UPDATE: It’s a done deal, with a slight surprise: Saunders is getting a major-league contract. That means he’s got a 40-man roster spot and, barring something unforeseen, will be on the Opening Day roster.
Evan Grant of the Dallas Morning News reports that the Rangers are close to a deal with free agent left-hander Joe Saunders.
Last offseason Seattle deemed Saunders worthy of a $6.5 million investment, but he was awful for the Mariners with a 5.26 ERA and .311 opponents’ batting average in 32 starts at age 32.
Prior to last year Saunders was generally a decent third or fourth starter, eating innings with an ERA right around league average, so this close to Opening Day he’s a nice, cheap depth pickup for the Rangers with Derek Holland and Matt Harrison hurting.
An interesting tidbit today from The Athletic’s Ken Rosenthal, who noted that ongoing talks between agent Scott Boras and the Padres have focused more on starting pitcher Dallas Keuchel than slugger Bryce Harper. Earlier this week, there were conflicting reports on the Padres’ level of interest in Harper — MLB Network’s Jon Heyman heard the club had not ruled out another big signing after getting Manny Machado, while Kevin Acee of the San Diego Union-Tribune talked to multiple sources who believed otherwise — but any agreement between the two is looking unlikelier by the day.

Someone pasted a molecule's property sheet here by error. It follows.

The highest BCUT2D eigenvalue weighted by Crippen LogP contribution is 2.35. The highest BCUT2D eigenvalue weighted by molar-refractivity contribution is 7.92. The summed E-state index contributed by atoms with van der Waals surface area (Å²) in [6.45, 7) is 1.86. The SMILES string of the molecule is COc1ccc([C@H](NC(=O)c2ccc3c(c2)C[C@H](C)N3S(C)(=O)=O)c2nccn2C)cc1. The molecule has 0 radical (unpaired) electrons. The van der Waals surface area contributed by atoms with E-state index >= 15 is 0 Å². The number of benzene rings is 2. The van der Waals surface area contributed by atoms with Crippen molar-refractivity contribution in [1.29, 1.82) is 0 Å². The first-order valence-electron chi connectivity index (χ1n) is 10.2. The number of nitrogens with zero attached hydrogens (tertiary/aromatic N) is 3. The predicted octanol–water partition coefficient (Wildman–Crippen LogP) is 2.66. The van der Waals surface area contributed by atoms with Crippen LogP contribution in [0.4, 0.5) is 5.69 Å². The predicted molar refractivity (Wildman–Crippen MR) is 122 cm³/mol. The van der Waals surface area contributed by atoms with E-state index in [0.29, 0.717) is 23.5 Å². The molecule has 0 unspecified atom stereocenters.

As for Keuchel, Rosenthal cautions that a potential deal is still a “longshot,” especially as the team has other, cheaper options in mind. The 31-year-old southpaw turned down a qualifying offer from the Astros last year and is likely angling for something north of the five-year, $90 million contract extension he rejected from the club in 2016. He’s coming off of another solid performance in Houston, where he went 12-11 in 34 starts with a 3.74 ERA, 2.6 BB/9, 6.7 SO/9, and 3.6 fWAR through 204 2/3 innings in 2018.
While Keuchel has failed to garner substantial interest around the league this offseason, Heyman points out that the Phillies are looking to establish themselves as frontrunners for the lefty — and they’re far less likely to have hang-ups about his asking price, too.